Two thousand investors in failed Great Southern managed investment schemes will be forced to repay their loans after the Supreme Court of Victoria upheld a settlement that will see the investors get back just $23.5 million.
Two thousand investors in failed Great Southern managed investment schemes will be forced to repay their loans after the Supreme Court of Victoria upheld a settlement under which the investors got back just $23.5 million.
It confirms that the loans the bank made were valid and enforceable, with accrued interest also payable to the bank.
The bank has waived accrued overdue interest, and won’t pursue recovery of the loans for 30 days, managing director Mike Hirst said.
"Whilst we'd prefer prompt payment of the debt, we understand some borrowers might not be in a position to pay the full amount in that timeframe," he said.
"We're happy to work with people - and even refinance loans where that makes sense - to ensure they can meet their obligations without hardship."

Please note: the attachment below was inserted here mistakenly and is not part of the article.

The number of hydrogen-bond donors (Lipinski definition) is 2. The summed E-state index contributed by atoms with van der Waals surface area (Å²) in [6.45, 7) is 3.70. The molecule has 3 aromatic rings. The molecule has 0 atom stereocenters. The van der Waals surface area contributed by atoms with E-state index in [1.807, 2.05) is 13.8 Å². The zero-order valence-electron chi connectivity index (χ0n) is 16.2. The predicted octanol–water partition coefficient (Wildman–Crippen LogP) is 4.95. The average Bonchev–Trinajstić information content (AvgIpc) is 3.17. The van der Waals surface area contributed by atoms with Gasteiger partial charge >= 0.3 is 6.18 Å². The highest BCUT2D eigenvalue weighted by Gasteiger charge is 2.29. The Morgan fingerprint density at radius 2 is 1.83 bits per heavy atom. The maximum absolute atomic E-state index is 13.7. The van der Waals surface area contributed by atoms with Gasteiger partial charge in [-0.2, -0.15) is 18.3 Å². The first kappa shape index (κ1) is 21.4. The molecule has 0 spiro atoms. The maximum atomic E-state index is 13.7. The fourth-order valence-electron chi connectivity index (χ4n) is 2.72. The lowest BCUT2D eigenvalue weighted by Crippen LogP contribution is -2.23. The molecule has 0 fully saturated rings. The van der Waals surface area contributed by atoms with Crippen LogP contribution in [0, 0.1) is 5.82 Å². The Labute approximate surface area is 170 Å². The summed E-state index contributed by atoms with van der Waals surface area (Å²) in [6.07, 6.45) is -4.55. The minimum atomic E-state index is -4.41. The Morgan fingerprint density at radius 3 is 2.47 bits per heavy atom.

Great Southern controlled 45 managed investment schemes before it collapsed in 2009, and at the time had more than 40,000 investors.
Borrowers will receive the $23.5 million payment mainly to reimburse legal fees, but it will not be funded by the bank.
The court decision today follows an ASIC investigation that found there was no systematic error in the financial advice given to investors in the schemes.
Justice Croft described the collapse as a tragedy for many people, including investors, shareholders and employees.